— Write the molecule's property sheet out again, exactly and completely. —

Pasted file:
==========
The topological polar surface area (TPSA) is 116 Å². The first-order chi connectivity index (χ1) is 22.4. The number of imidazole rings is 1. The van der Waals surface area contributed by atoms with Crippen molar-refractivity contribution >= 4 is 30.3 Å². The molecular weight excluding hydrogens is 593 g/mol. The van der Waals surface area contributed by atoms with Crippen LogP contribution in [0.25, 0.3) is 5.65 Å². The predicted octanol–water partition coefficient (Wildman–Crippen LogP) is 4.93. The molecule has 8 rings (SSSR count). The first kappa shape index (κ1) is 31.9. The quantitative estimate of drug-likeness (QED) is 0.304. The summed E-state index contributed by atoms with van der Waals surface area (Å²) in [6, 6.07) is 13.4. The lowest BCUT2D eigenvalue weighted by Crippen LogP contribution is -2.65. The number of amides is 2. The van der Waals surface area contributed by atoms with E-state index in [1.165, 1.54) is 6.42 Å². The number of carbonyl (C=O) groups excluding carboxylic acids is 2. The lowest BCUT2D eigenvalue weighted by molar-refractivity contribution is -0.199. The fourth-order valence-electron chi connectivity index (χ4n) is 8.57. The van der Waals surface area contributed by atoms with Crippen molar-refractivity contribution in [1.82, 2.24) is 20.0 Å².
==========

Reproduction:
The topological polar surface area (TPSA) is 116 Å². The first-order chi connectivity index (χ1) is 22.4. The number of imidazole rings is 1. The van der Waals surface area contributed by atoms with Crippen molar-refractivity contribution >= 4 is 30.3 Å². The molecular weight excluding hydrogens is 593 g/mol. The van der Waals surface area contributed by atoms with Crippen LogP contribution in [0.25, 0.3) is 5.65 Å². The predicted octanol–water partition coefficient (Wildman–Crippen LogP) is 4.93. The molecule has 8 rings (SSSR count). The first kappa shape index (κ1) is 31.9. The quantitative estimate of drug-likeness (QED) is 0.304. The summed E-state index contributed by atoms with van der Waals surface area (Å²) in [6, 6.07) is 13.4. The lowest BCUT2D eigenvalue weighted by Crippen LogP contribution is -2.65. The number of amides is 2. The van der Waals surface area contributed by atoms with E-state index in [1.165, 1.54) is 6.42 Å². The number of carbonyl (C=O) groups excluding carboxylic acids is 2. The lowest BCUT2D eigenvalue weighted by molar-refractivity contribution is -0.199. The fourth-order valence-electron chi connectivity index (χ4n) is 8.57. The van der Waals surface area contributed by atoms with Crippen molar-refractivity contribution in [1.82, 2.24) is 20.0 Å².